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Cedarville’s engineering team with the cars they designed for the SAE Supermileage (left; nicknamed “Karcharias”) and Shell Eco-Marathon (right; nicknamed “Sting”) competitions.

Shark Car Wins Virtual Competition

by Bryson Durst, Student Public Relations Writer

Students Michael Winter, Lukas Knoerr, Josiah Hirschler, Madeleine Chairvolotti and Sarah Kepner delivered the oral presentation for Cedarville’s 2021 SAE Supermileage team.A team of Cedarville University engineering students captured first place in the 2021 SAE Supermileage Competition, the second consecutive year they’ve claimed the top prize.

Michigan Tech University, Northern Illinois University, Brigham Young University-Idaho, and the University of British Columbia placed in the top five.

“In this competition, students design and fabricate an aerodynamic body with a low-friction rolling chassis and power the car with a highly modified Briggs and Stratton gasoline engine to improve fuel economy.

"They develop an efficient ‘burn and coast’ driving strategy with computer simulation to get the highest mileage,” explained Dr. Larry Zavodney, team advisor and senior professor of mechanical engineering at Cedarville.

The competition usually includes a written report, an oral design report, and a race to measure fuel consumption. Because of COVID-19 protocols, the race was canceled and the oral report was given remotely.

Josiah Hirschler, a junior civil engineering student from Chillicothe, Ohio, led work on “Karcharias,” Cedarville’s supermileage vehicle. Karcharias is Greek for shark, referencing the vehicle’s sleek design.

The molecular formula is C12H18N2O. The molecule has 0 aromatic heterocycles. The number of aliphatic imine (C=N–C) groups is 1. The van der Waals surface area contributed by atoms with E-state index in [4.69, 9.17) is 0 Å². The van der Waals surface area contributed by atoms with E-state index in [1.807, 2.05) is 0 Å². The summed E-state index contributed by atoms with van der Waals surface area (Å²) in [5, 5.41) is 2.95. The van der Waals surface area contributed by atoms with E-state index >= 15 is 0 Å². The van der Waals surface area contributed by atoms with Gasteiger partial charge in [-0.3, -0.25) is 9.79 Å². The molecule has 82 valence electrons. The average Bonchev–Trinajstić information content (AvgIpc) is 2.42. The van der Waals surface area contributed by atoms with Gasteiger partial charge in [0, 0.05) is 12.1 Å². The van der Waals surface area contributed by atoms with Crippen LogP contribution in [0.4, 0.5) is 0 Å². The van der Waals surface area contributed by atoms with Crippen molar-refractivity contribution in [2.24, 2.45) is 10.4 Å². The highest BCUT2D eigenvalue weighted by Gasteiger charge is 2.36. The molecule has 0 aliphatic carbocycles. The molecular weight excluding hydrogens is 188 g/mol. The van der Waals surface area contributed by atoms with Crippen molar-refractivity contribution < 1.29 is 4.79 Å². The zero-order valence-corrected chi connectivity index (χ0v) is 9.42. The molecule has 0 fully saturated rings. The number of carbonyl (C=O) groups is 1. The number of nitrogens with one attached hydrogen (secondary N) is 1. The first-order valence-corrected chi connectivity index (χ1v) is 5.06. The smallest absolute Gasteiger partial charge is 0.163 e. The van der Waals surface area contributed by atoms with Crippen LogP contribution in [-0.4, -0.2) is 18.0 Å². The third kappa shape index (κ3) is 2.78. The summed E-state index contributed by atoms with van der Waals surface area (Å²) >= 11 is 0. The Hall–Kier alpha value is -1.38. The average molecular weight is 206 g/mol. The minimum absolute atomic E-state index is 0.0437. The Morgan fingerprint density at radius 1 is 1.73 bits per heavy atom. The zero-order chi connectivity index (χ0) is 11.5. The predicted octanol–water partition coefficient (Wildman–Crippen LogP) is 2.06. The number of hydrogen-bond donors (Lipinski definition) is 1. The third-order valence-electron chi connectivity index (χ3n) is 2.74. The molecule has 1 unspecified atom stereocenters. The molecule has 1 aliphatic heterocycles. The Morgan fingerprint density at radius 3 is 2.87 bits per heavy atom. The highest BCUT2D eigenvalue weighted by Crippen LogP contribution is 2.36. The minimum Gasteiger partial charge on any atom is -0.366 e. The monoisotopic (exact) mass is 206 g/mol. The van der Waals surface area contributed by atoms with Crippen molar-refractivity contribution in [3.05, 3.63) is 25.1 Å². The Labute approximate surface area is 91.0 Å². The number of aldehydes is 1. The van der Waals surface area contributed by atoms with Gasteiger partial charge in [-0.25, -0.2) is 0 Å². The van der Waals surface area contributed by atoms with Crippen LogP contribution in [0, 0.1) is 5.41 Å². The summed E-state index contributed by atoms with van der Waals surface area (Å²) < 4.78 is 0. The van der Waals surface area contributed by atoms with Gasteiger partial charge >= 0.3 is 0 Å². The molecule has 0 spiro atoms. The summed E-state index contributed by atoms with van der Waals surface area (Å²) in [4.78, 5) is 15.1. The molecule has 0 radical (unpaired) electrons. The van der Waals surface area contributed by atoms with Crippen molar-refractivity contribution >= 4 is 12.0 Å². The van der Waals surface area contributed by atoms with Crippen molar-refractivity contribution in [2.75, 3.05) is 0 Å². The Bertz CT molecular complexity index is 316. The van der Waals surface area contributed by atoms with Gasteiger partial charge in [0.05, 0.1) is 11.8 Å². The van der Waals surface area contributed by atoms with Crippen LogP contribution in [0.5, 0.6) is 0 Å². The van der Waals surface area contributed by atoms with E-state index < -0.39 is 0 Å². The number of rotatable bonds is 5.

Hirschler and Brianna Ice, a senior mechanical engineering student and overall team leader from Dover, Ohio, spearheaded the written report. Preparing and delivering the oral report were Hirschler, who worked on body modifications; senior mechanical engineering student Michael Winter of Marion, Ohio, who drove Karcharias in 2019 and presented its frame, braking, and steering; junior computer engineering student Madeline Charvolotti of New Hartford, Connecticut, who oversaw the computer and electrical groups; junior mechanical engineering student Lukas Knoerr of Golden, Colorado, who led engine design; and freshman mechanical engineering student Sarah Kepner of Mount Pleasant, Michigan, who worked on kinematic linkages allowing the driver to enter and exit through the front canopy and computer simulations showing that mileage over 4,000 mpg is possible.

This was the team’s second first-place finish this year. “Sting,” Cedarville’s other prototype car, won first place in technical innovation at the Shell Eco-Marathon Americas Off-Track Awards with a hydraulic braking system designed by senior mechanical engineering student Micah Zell.

Located in southwest Ohio, Cedarville University is an accredited, Christ-centered, Baptist institution with an enrollment of 4,550 undergraduate, graduate, and online students in more than 150 areas of study. Founded in 1887, Cedarville is one of the largest private universities in Ohio, recognized nationally for its authentic Christian community, rigorous academic programs, including the Bachelor of Science in Mechanical Engineering program, strong graduation and retention rates, accredited professional and health science offerings, and high student engagement ranking. For more information about the University, visit

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